I’ve always loved the works of H.P. Lovecraft – even when I was a little boy. My parents used to drop me off at the library when they went shopping, and I’d spend the afternoon reading horror stories. My folks were pretty laissez faire about where they left me, back in those days! I wouldn’t suggest that anyone should ever use their local library as a free babysitting service.

That library’s fiction section held half a shelf of Arkham House story collections and anthologies, and so I read loads of stories by H.P. Lovecraft, August Derleth, Robert Bloch, Carl Jacobi, Donald Wandrei, and many others. Reading those stories made me realize that when I grew up, I should also write horror stories … so I did, and still do.

Of all the authors I read back then, I enjoyed the works of Lovecraft the most. They were so awe-inspiring, so utterly entrancing! Over the years, I’ve read each of his stories dozens of times. Fore the record, my favorite Lovecraft story is “The Dunwich Horror.” Back when I was a kid, I thought it was the best story ever written. As an adult, I now realize it’s a bit heavy on the exposition, but hey, I still get a kick out of it.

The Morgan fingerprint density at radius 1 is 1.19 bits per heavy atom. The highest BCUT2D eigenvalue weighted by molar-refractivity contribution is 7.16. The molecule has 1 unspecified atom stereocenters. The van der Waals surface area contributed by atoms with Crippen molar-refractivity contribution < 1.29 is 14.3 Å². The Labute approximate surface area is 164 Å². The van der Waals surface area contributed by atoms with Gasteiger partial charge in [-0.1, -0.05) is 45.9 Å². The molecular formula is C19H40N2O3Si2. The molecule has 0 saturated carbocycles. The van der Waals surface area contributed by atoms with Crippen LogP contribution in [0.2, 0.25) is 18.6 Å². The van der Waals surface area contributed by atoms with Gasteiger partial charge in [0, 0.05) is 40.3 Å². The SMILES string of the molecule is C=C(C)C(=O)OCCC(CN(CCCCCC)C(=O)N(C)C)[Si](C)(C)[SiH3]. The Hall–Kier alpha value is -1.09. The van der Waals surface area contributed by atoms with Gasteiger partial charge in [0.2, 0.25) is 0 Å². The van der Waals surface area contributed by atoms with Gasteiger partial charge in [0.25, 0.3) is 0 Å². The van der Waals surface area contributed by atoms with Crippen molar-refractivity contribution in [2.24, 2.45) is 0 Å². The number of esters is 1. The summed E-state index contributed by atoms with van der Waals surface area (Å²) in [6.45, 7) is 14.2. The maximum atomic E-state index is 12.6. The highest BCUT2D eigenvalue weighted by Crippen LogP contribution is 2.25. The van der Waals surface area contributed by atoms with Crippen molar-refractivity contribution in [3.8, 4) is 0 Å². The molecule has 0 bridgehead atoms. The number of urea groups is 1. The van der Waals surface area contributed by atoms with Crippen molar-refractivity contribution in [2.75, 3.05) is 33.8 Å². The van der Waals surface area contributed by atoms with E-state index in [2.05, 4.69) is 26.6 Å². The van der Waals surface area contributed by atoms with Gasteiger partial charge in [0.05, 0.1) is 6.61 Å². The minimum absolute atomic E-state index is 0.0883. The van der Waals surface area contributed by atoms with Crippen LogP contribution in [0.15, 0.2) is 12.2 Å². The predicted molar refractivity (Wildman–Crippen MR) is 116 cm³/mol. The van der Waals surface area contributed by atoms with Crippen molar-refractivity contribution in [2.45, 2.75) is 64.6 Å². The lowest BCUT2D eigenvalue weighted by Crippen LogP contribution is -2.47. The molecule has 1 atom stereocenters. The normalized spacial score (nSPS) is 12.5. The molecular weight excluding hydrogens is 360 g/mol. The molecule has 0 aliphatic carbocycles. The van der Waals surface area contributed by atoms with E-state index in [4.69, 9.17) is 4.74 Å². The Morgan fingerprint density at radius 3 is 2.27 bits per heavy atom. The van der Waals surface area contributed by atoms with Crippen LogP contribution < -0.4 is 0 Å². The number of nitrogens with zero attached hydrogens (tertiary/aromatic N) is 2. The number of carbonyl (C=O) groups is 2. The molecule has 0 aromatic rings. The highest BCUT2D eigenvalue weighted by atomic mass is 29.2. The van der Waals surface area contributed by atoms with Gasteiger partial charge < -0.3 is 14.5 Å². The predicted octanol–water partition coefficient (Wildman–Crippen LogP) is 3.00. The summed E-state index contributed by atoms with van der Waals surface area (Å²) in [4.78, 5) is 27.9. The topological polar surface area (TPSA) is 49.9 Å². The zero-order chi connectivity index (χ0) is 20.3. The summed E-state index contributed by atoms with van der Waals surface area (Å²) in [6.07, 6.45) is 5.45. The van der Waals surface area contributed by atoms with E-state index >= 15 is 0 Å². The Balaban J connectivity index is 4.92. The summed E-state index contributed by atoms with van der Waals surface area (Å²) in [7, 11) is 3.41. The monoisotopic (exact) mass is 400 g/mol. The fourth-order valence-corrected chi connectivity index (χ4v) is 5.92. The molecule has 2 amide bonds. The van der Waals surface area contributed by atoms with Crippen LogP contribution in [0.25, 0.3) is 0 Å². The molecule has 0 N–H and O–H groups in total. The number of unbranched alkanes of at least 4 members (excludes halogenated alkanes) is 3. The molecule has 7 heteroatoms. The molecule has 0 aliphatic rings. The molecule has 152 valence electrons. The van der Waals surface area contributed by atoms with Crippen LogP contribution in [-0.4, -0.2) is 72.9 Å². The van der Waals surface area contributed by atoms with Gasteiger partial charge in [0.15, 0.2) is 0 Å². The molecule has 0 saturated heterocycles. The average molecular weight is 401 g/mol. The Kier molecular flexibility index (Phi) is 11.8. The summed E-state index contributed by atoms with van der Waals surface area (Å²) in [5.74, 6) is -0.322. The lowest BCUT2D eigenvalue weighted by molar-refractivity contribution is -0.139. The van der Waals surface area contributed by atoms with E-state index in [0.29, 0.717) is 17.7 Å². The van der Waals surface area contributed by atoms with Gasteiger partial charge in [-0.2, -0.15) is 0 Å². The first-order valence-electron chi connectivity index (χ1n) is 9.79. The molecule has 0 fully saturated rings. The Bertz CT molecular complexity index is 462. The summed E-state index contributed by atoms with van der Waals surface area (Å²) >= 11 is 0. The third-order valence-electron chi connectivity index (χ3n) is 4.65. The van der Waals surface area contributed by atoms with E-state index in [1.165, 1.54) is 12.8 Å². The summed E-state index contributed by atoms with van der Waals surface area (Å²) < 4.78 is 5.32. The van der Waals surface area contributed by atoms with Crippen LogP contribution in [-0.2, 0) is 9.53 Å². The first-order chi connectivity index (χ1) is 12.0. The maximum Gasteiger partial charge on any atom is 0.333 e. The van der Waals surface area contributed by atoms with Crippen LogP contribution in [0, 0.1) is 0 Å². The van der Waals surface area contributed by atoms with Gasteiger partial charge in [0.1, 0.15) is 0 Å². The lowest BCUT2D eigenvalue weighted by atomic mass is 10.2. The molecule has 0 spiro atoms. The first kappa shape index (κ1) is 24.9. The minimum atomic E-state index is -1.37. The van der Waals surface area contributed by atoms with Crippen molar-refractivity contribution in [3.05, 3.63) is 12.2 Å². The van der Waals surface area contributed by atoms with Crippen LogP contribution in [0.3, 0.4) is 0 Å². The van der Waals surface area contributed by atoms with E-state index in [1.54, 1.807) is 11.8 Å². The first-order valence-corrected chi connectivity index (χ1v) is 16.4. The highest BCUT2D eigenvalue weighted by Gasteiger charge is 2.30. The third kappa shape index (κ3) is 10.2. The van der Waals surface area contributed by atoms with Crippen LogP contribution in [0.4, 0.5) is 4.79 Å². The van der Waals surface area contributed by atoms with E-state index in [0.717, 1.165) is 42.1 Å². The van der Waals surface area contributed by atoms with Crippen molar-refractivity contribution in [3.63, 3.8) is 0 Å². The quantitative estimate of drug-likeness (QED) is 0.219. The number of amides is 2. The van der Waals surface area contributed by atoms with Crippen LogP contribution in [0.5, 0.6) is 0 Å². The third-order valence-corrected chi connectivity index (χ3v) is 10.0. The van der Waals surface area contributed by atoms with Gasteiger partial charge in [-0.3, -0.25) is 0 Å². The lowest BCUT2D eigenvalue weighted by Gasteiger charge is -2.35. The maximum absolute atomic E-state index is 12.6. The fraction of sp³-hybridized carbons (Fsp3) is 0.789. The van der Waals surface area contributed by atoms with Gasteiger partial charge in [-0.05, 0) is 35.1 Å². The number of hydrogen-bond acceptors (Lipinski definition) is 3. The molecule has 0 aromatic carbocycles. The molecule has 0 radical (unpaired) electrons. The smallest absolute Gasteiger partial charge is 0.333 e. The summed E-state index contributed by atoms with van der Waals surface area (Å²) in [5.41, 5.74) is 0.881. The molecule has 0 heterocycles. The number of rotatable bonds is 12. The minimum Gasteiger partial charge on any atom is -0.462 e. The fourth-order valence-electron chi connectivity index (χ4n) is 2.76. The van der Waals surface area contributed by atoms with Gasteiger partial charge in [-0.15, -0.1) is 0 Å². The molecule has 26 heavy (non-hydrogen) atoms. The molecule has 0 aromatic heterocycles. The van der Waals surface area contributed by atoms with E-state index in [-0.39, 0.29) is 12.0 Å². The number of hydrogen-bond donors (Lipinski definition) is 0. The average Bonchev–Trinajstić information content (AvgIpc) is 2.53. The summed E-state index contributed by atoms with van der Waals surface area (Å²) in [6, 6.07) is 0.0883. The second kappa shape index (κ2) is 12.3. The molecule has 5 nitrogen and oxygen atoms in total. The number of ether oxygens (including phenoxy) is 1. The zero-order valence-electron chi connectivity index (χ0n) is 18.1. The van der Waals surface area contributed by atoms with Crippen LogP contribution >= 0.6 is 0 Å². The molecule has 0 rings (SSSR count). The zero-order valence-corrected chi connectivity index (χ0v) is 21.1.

I’ve written many Lovecraftian stories over the years, and often I’m asked which HPL works are my favorites. With that in mind, I have compiled a list of what I consider to be his ten greatest tales. What do I mean by ‘greatest’? Basically, the list includes stories that display his incredible imagination to full advantage. My list does not include any of Lovecraft’s collaborative works. There are just too many to consider.